Generally, the obligation to provide the advance notice applies in the absence of termination (by the employer or employee, as relevant) for cause.
Upon termination, the employer is also required to provide the employee, within the earlier of 14 days of the date of termination or a week of the employee’s request, with written confirmation of the period of the employee’s employment (including beginning and ending dates). Under some circumstances, the managers or directors can be personally liable for payment of part of the fines that may be assessed by the Labor Court for lack of compliance with the law.
Keren Pentzia (Pension Plan)
Pension plans typically include coverage for a combination of retirement pension payments, severance, disability coverage and life insurance. Payment towards the plan is made both by the employer and employee. In 2007, the State promulgated an Extension Order which imposed a requirement upon all employers in Israel to provide at least a minimum pension benefit to virtually every employee in Israel.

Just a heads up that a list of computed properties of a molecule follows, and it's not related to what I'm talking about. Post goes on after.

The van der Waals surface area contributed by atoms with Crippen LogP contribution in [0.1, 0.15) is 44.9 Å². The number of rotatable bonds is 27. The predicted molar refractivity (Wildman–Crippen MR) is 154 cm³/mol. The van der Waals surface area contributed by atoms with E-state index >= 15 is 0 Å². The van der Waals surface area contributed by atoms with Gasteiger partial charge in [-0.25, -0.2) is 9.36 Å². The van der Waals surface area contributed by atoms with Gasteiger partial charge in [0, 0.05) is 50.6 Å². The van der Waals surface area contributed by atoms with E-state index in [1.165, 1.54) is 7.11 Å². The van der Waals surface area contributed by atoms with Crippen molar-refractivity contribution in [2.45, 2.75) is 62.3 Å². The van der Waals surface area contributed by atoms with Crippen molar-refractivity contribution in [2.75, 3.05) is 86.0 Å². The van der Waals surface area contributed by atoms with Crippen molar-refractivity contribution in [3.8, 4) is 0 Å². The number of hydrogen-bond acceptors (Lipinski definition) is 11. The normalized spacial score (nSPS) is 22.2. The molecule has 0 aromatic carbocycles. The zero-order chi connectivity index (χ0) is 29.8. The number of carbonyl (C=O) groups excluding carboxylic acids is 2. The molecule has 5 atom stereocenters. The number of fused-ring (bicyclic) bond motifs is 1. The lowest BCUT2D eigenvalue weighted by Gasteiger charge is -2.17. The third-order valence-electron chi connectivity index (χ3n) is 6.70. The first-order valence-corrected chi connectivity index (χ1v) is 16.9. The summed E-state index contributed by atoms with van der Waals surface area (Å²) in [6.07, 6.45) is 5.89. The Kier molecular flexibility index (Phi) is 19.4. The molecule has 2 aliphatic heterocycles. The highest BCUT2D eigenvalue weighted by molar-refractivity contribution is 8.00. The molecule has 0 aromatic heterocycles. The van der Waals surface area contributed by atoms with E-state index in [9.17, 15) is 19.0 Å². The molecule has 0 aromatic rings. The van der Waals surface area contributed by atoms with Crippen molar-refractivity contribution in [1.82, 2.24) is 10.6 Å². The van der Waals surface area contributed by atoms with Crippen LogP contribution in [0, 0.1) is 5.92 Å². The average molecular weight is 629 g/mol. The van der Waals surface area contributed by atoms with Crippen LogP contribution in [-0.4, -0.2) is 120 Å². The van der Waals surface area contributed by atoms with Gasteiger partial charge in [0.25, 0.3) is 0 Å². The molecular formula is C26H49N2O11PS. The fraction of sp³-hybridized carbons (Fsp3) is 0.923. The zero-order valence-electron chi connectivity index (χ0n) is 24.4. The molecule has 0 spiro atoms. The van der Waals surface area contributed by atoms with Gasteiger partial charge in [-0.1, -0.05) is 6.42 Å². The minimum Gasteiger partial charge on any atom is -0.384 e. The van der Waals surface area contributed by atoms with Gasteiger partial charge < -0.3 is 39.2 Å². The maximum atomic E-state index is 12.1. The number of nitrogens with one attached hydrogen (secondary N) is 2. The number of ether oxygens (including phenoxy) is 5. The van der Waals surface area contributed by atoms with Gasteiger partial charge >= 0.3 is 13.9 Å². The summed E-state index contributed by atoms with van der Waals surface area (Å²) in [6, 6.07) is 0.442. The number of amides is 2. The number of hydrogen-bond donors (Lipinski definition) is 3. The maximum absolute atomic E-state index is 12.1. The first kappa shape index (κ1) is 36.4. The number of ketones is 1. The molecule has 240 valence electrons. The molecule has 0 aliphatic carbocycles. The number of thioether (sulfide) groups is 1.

Unemployment Payment (דמי אבטלה)
Employers withhold and disburse monthly payment of a percentage of their employees’ salary to Bituach Leumi. Among other things, this payment provides an employee with insurance for unemployment payments (calculated as a percentage of their salary), if and when their employment comes to an end. To qualify for unemployment, an employee must be an Israeli citizen, have been previously employed for 12 out of the last 18 months, and must register with and report to the Israeli Employment Service to receive assistance in job-hunting.
An employee who is terminated and meets the criteria for unemployment benefits, is immediately eligible to receive unemployment; whereas, if the employee resigns, s/he must wait a 3 month period before qualifying.
Aside from resigning or being terminated, there is a third category of employees who may be entitled to unemployment benefits: those on leave without pay / chalat (חופשה ללא תשלום / חל”ת). While this concept was relatively unknown in years past, it became a popular “trend” in dealing with the complexities of the economic volatility during the COVID-19 pandemic. Chalat essentially pauses an employment relationship for a limited period of time following a mutual agreement between employer and employee. If an employee fulfills the criteria mentioned above and is on chalat for more than 30 days, s/he may qualify for unemployment. During COVID-19, the Government eased the criteria to temporarily include those who were employed 6 out of the last 18 months.